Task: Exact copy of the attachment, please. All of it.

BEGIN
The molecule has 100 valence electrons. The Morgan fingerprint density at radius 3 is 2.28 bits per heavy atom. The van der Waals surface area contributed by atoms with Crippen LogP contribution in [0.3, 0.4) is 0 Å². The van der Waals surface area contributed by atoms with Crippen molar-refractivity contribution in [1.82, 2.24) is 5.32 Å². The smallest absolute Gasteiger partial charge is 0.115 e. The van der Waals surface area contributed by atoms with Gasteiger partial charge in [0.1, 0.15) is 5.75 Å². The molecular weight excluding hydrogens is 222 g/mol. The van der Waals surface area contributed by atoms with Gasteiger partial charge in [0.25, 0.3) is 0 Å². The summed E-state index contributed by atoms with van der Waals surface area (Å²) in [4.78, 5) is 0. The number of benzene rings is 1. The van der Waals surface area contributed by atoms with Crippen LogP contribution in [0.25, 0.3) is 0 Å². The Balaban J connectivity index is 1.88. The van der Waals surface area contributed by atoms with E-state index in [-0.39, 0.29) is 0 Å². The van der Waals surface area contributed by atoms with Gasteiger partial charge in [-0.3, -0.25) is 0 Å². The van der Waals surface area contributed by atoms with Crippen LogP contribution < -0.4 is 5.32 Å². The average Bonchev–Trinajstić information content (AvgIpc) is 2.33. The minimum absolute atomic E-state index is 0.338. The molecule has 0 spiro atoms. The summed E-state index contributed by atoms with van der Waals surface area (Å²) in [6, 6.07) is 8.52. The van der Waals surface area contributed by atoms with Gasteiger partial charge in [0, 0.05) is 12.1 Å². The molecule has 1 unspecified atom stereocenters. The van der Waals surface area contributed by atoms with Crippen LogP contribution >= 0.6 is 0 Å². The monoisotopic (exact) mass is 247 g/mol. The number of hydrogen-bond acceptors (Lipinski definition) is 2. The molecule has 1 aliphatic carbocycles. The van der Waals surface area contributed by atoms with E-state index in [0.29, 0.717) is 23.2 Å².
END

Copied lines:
The molecule has 100 valence electrons. The Morgan fingerprint density at radius 3 is 2.28 bits per heavy atom. The van der Waals surface area contributed by atoms with Crippen LogP contribution in [0.3, 0.4) is 0 Å². The van der Waals surface area contributed by atoms with Crippen molar-refractivity contribution in [1.82, 2.24) is 5.32 Å². The smallest absolute Gasteiger partial charge is 0.115 e. The van der Waals surface area contributed by atoms with Gasteiger partial charge in [0.1, 0.15) is 5.75 Å². The molecular weight excluding hydrogens is 222 g/mol. The van der Waals surface area contributed by atoms with Gasteiger partial charge in [0.25, 0.3) is 0 Å². The summed E-state index contributed by atoms with van der Waals surface area (Å²) in [4.78, 5) is 0. The number of benzene rings is 1. The van der Waals surface area contributed by atoms with Crippen LogP contribution in [0.25, 0.3) is 0 Å². The Balaban J connectivity index is 1.88. The van der Waals surface area contributed by atoms with E-state index in [-0.39, 0.29) is 0 Å². The van der Waals surface area contributed by atoms with Gasteiger partial charge in [-0.3, -0.25) is 0 Å². The van der Waals surface area contributed by atoms with Crippen LogP contribution < -0.4 is 5.32 Å². The average Bonchev–Trinajstić information content (AvgIpc) is 2.33. The minimum absolute atomic E-state index is 0.338. The molecule has 0 spiro atoms. The summed E-state index contributed by atoms with van der Waals surface area (Å²) in [6, 6.07) is 8.52. The van der Waals surface area contributed by atoms with Gasteiger partial charge in [0, 0.05) is 12.1 Å². The molecule has 1 unspecified atom stereocenters. The van der Waals surface area contributed by atoms with Crippen LogP contribution >= 0.6 is 0 Å². The monoisotopic (exact) mass is 247 g/mol. The number of hydrogen-bond acceptors (Lipinski definition) is 2. The molecule has 1 aliphatic carbocycles. The van der Waals surface area contributed by atoms with E-state index in [0.29, 0.717) is 23.2 Å².